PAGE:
That Ryan Higa has drawn over 3.6 million views to his latest YouTube (NSDQ: GOOG) creation isn’t surprising; his videos routinely amass cable-sized audiences as the site’s most-subscribed channel. But some of the other stats on “Agents of Secret Stuff” explain why this 20-year-old is angling to become the biggest Internet-bred sensation since Fred Figglehorn.
For one thing, that 3.6 million was reached in just six days. It typically take 2-3 times as long to get that many eyeballs to see the sketch-comedy bits he both acts in and produces for what is YouTube’s most-subscribed channel, called Nigahiga.
A silly espionage spoof targeted at teen viewers, “Agents” is billed as a film, which may sound a little strange considering it’s just 35 minutes long. But that’s long-form video by YouTube standards, where a breed of popular young personalities known as YouTubers typically stick to five minutes or less per episode.
But more screen time requires more money to produce and hopefully make back and then some, which is why Higa now has some professional help in his corner. George Strompolos, who handled content partnerships at YouTube until he left in September to start his own firm working with the artists, and Digital Artists, a CAA-repped digital studio, are producing “Angels” (along with Wong Fu Productions) with an eye on making sure Higa doesn’t get burned. Though just a college student, he’s already produced two other long-form videos that frustrated him by either not generating profits or losing creative control.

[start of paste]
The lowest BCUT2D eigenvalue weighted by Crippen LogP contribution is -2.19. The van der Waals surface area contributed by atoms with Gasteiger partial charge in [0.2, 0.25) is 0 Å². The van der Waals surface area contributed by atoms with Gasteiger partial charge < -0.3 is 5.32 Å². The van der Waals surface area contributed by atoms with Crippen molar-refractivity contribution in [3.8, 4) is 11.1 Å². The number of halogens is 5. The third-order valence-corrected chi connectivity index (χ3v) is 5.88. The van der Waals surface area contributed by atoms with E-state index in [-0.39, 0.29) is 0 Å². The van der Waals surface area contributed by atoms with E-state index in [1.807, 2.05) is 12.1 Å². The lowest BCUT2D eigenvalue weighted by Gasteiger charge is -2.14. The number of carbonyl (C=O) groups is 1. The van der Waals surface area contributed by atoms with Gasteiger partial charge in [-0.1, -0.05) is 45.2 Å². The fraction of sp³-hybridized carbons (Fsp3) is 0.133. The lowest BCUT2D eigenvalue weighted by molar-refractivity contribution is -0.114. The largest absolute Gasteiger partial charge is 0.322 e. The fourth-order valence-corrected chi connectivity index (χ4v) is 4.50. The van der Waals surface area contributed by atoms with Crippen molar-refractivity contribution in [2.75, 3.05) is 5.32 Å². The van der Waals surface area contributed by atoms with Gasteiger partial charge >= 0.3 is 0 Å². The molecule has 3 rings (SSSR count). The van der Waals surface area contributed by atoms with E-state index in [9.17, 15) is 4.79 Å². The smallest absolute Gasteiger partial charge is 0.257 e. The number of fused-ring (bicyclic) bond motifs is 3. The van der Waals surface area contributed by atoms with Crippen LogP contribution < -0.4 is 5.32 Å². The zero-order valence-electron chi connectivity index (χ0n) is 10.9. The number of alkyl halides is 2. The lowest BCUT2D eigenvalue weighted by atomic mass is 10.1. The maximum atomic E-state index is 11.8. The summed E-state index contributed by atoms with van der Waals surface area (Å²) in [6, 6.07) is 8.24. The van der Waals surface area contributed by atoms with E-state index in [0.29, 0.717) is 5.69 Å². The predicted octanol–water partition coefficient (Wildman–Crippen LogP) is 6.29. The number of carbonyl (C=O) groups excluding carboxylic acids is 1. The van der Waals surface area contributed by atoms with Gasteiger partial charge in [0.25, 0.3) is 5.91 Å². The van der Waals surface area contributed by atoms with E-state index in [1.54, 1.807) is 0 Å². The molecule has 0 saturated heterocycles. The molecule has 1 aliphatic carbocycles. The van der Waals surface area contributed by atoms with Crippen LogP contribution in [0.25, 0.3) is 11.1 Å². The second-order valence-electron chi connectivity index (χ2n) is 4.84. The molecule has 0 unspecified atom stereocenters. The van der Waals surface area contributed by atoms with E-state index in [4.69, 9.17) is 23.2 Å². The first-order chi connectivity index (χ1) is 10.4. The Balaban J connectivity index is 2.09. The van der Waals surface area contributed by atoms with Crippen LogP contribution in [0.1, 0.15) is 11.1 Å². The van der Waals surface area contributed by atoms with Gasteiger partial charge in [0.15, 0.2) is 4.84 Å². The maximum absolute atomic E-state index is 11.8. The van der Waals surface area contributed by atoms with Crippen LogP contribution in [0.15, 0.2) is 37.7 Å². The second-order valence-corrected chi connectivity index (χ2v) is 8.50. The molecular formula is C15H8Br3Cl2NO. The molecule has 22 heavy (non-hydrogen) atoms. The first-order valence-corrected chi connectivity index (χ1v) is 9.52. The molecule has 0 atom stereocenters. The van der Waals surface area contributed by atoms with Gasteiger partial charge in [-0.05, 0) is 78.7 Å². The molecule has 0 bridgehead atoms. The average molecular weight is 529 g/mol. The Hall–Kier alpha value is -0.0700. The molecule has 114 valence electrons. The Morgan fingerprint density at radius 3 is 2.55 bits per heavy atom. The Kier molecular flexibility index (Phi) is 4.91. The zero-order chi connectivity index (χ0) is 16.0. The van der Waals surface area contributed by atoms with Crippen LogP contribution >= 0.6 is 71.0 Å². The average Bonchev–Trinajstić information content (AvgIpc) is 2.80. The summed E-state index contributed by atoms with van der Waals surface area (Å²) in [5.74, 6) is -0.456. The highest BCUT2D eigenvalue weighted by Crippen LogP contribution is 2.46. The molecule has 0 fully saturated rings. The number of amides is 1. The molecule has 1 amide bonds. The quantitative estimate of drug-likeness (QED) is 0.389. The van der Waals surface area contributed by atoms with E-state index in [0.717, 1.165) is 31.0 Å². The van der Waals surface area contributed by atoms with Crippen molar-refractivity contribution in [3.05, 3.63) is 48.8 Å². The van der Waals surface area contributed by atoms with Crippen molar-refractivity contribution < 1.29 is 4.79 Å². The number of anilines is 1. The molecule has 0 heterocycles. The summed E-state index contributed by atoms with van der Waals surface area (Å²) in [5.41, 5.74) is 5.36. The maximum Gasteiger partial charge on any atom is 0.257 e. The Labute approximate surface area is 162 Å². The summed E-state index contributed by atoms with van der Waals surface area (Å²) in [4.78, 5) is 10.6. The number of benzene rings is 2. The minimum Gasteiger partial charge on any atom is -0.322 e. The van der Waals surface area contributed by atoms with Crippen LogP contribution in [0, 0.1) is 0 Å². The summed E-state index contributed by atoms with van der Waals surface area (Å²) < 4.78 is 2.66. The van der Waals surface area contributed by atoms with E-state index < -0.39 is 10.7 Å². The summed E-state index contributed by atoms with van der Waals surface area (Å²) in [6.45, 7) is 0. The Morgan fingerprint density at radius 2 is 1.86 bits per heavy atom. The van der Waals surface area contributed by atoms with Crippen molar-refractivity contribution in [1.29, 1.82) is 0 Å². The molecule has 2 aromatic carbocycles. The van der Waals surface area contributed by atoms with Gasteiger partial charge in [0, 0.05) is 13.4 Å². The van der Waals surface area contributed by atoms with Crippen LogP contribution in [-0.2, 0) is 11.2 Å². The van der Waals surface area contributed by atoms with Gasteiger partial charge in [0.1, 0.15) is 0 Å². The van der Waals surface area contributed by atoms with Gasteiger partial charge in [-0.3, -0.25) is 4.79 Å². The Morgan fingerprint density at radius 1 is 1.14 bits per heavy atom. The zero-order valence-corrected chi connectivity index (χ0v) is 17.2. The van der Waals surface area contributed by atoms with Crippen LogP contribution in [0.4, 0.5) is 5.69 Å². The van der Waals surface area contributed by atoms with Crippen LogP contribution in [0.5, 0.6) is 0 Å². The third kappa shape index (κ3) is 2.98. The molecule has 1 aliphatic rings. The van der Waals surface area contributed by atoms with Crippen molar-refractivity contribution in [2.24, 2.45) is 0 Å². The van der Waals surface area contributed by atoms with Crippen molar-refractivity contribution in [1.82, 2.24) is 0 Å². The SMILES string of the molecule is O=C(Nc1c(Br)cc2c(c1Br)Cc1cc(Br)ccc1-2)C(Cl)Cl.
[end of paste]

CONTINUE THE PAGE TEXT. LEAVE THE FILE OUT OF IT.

“He’s been approached by a number of traditional entities who probably want to fit a square peg into a round hole and that’s not what we want to do,” said Adam Shaw, co-founder and CEO of Digital Artists.
Keeping Higa happy has meant taking the unconventional step of launching “Agents” on his own YouTube channel sans sponsor. That’s not how Lucas Cruikshank, patron saint of YouTube talent for breaking through as helium voiced Fred, made his long-form debut. “Fred: The Movie” took the more traditional, glamorous route of launching on TV via kids channel Nickelodeon before moving onto home-video distribution through Lionsgate (NYSE: LGF).
But it was important to Higa that “Agents” be available first directly to his subscribers on the channel where they know they can find him, according to Strompolos. “There’s certainly benefits to launching other films on other platforms and mediums,” he said. “But we don’t want to leave the core fan base in the dust.”
“Agents'” debut is just a first window, to be followed by a modestly priced DVD release that will include new footage; there’s also plans for a sequel and more. Monetizing YouTube talent “upstream,” the parlance for the offline distribution possibilities where the potential revenues can dwarf what’s earned online, is such a nascent art that there’s no one path to take. But given how huge an audience Higa already has, his every move is worth following.